14 May 2020

life skills

One fascinating consequence of the advent of social distancing is an acute appreciation of our bodies in proximity to others. It's second nature to me, and it's been a major motivation for my work, so it's really interesting to observe this go mainstream. I'd love to find out how different cultures are adapting to these circumstances. Is the motivation purely self preservation or a more altruistic? A recent article by Gia Kourlas, the New York Times dance critic poses a great question How are we using our bodies to navigate a pandemic? 
Two figures in London street

Ways of walking is for the moment no longer an independent exercise in getting from A to B. It's now reliant on mutual cooperation, overt or implicit, akin to the social nuances of a Regency society ball. Head-on passing by is sometimes facilitated with eye contact or gesture. The more agile take it upon themselves to pre-empt any confusion and step into the road. This is also a shrewd tactic when overtaking but that domain is replete with the risks of incurring a worse fate by crossing the path of a newly habilitated cyclist or jogger.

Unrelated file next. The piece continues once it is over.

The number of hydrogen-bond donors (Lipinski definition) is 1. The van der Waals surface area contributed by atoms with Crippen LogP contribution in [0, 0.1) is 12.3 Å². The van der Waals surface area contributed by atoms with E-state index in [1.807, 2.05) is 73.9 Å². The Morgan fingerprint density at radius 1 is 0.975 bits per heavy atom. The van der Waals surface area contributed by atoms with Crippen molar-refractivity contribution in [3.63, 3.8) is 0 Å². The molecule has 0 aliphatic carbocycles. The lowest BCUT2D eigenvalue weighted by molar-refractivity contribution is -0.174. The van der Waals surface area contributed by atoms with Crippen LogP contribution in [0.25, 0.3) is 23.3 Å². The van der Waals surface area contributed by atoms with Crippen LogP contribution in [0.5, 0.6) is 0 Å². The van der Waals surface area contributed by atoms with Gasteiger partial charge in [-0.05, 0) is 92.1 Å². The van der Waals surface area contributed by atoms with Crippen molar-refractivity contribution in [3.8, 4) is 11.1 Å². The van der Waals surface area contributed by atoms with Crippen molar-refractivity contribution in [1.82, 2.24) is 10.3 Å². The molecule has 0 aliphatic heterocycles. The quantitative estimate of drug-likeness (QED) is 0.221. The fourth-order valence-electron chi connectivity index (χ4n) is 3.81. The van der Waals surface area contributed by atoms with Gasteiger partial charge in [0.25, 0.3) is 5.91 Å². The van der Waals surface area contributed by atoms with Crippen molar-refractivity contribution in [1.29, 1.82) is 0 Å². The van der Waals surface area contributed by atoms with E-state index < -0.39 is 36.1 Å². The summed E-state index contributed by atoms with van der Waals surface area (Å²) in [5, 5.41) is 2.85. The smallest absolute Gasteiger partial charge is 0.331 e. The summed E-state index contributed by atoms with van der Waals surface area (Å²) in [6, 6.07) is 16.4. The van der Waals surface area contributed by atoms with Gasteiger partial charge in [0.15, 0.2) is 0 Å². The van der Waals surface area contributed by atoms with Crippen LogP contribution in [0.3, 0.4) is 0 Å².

link to my Museum of London street photography show selection
How long this behaviour lasts for, like a lot of our new ways of living at the present time, is a matter of conjecture. Situational awareness is no bad thing. Consideration of who we share the streets with, those levelling moments, are a force for change. How we share those streets again is no longer an April Fool.

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